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UK: MPs should oppose 'draconian' anti-boycott bill

Economic Activity of Public Bodies (Overseas Matters) Bill - back in Commons tomorrow - will make it unlawful for public bodies to reflect ethical and human rights issues in procurement and investment decisions 

Special status for Israel will shield it from action arising from human rights violations in Gaza and elsewhere

‘It’s utterly bizarre that ministers are trying to prevent members of councils and other public bodies from being able to consider the carnage in Gaza’ - Sacha Deshmukh

Amnesty International is calling on MPs to reject a controversial Government bill due to be debated in the House of Commons tomorrow (10 January) which will make it potentially unlawful for public bodies such as councils and NHS trusts to reflect human rights and ethical issues in decisions about procurement or their investment of funds.

The Economic Activity of Public Bodies (Overseas Matters) Bill - dubbed the “anti-boycott bill” by those who see it as an attempt to prevent decision-making linked to ethical concerns about Israel’s human rights record - uniquely shields (clause 3 in the bill) Israel from ever being put on a list of countries to which this law might in the future not apply. 

As such, the bill effectively grants Israel impunity at a time of flagrant breaches of international law in Gaza and the West Bank.

The bill is set to receive its third Commons reading on Wednesday afternoon and Amnesty - which opposes the bill on human rights grounds and is calling for it to be scrapped - will be briefing MPs in a face-to-face meeting ahead of Wednesday’s debate. 

Since the bill was first introduced into Parliament by Michael Gove’s Department for Levelling Up, Housing and Communities last summer, more than 20,000 people in Gaza have been killed in Israel’s devastating military response to the 7 October attacks by Palestinian armed groups in Israel. 

The anti-boycott bill’s third reading comes at a time of widespread public debate about the UK government’s position on the crisis in Gaza, with growing opposition to the Government’s failure to unambiguously call for an immediate ceasefire. Amnesty has called for ministers to speak out about the need for Israel to lift its illegal 16-year blockade of Gaza, for the UK to halt further arms transfers to Israel, and for the UK to proactively support the International Criminal Court’s investigation into longstanding human rights violations in the Occupied Palestinian Territories. Amnesty has also repeatedly called on UK ministers to hold Israel to account for committing the crime of apartheid against Palestinians. 

Campaigners say the anti-boycott bill would, for example, prevent public bodies from using the leverage of their procurement and investment policies to deter companies from doing business with Israel’s settlements in the Occupied Palestinian Territories, which are illegal under international law. The UK government acknowledges that such settlements are illegal, therefore raising serious questions about the introduction of a law which would penalise public bodies who seek to address this issue.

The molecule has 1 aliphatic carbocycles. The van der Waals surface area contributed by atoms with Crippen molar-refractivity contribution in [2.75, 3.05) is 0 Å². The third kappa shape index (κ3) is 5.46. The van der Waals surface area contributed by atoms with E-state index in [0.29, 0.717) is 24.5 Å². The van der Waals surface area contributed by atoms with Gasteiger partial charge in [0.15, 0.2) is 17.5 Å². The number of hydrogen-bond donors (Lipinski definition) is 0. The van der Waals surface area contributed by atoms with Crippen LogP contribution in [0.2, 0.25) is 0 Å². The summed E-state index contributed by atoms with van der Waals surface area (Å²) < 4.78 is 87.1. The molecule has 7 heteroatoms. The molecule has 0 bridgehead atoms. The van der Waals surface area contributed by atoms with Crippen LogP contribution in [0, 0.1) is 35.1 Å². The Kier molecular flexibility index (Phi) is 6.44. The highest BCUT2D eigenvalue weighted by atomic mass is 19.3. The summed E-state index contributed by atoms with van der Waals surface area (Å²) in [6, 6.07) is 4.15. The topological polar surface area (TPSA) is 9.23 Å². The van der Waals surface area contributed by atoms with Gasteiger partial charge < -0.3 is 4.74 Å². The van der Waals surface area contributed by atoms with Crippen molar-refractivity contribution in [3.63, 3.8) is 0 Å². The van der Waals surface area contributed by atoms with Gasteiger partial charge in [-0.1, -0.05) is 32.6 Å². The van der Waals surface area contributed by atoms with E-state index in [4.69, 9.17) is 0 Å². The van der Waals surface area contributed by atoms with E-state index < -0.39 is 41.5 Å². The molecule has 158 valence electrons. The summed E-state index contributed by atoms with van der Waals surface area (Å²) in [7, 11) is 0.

Another incongruity of the legislation, say campaigners, is that while the Government has officially championed the work of human rights defenders around the world, the bill will delegitimise such human rights campaigning - especially where it relates to Israel, including with boycott, divestment and sanctions campaigns which ministers have sought to brand “antisemitic”.  

Sacha Deshmukh, Amnesty International UK's Chief Executive, said:

“This draconian bill will stifle free speech among members of public bodies and undermine efforts to procure goods and services free from slavery, environmental harm and other human rights abuses. 

“The clear intention of the bill is to make members of councils, NHS trusts and other public bodies fearful of sharing views in their correspondence or on social media about issues like the terrible human rights crisis in Gaza or China’s appalling treatment of the Uighurs.

“With Israel’s lethal conduct in Gaza being heavily criticised all over the world, it’s utterly bizarre that ministers are trying to prevent members of councils and other public bodies from being able to consider the carnage in Gaza when drawing up and implementing their procurement policies. 

“We shouldn’t be suppressing free speech, legitimate debate and human rights campaigning - and we shouldn’t be in the business of investigating public officials for their opinions on important human rights issues.” 


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